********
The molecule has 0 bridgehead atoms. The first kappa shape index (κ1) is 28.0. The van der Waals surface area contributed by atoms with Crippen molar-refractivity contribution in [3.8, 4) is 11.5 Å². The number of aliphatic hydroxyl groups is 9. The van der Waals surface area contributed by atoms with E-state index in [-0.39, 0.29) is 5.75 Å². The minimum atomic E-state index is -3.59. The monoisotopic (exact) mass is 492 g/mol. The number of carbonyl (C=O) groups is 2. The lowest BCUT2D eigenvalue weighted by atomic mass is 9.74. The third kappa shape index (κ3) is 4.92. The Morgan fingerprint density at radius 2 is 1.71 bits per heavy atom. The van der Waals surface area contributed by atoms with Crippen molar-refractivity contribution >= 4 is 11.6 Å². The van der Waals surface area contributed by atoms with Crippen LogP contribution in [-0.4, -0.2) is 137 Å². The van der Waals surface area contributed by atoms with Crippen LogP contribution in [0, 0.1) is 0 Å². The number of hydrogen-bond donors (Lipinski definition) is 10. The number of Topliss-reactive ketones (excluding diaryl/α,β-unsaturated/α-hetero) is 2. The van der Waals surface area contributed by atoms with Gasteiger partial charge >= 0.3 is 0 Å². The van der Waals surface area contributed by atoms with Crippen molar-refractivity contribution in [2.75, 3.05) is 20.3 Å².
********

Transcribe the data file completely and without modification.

The molecule has 0 bridgehead atoms. The first kappa shape index (κ1) is 28.0. The van der Waals surface area contributed by atoms with Crippen molar-refractivity contribution in [3.8, 4) is 11.5 Å². The number of aliphatic hydroxyl groups is 9. The van der Waals surface area contributed by atoms with E-state index in [-0.39, 0.29) is 5.75 Å². The minimum atomic E-state index is -3.59. The monoisotopic (exact) mass is 492 g/mol. The number of carbonyl (C=O) groups is 2. The lowest BCUT2D eigenvalue weighted by atomic mass is 9.74. The third kappa shape index (κ3) is 4.92. The Morgan fingerprint density at radius 2 is 1.71 bits per heavy atom. The van der Waals surface area contributed by atoms with Crippen molar-refractivity contribution >= 4 is 11.6 Å². The van der Waals surface area contributed by atoms with Crippen LogP contribution in [-0.4, -0.2) is 137 Å². The van der Waals surface area contributed by atoms with Crippen LogP contribution in [0, 0.1) is 0 Å². The number of hydrogen-bond donors (Lipinski definition) is 10. The number of Topliss-reactive ketones (excluding diaryl/α,β-unsaturated/α-hetero) is 2. The van der Waals surface area contributed by atoms with Gasteiger partial charge >= 0.3 is 0 Å². The van der Waals surface area contributed by atoms with Crippen molar-refractivity contribution in [2.75, 3.05) is 20.3 Å².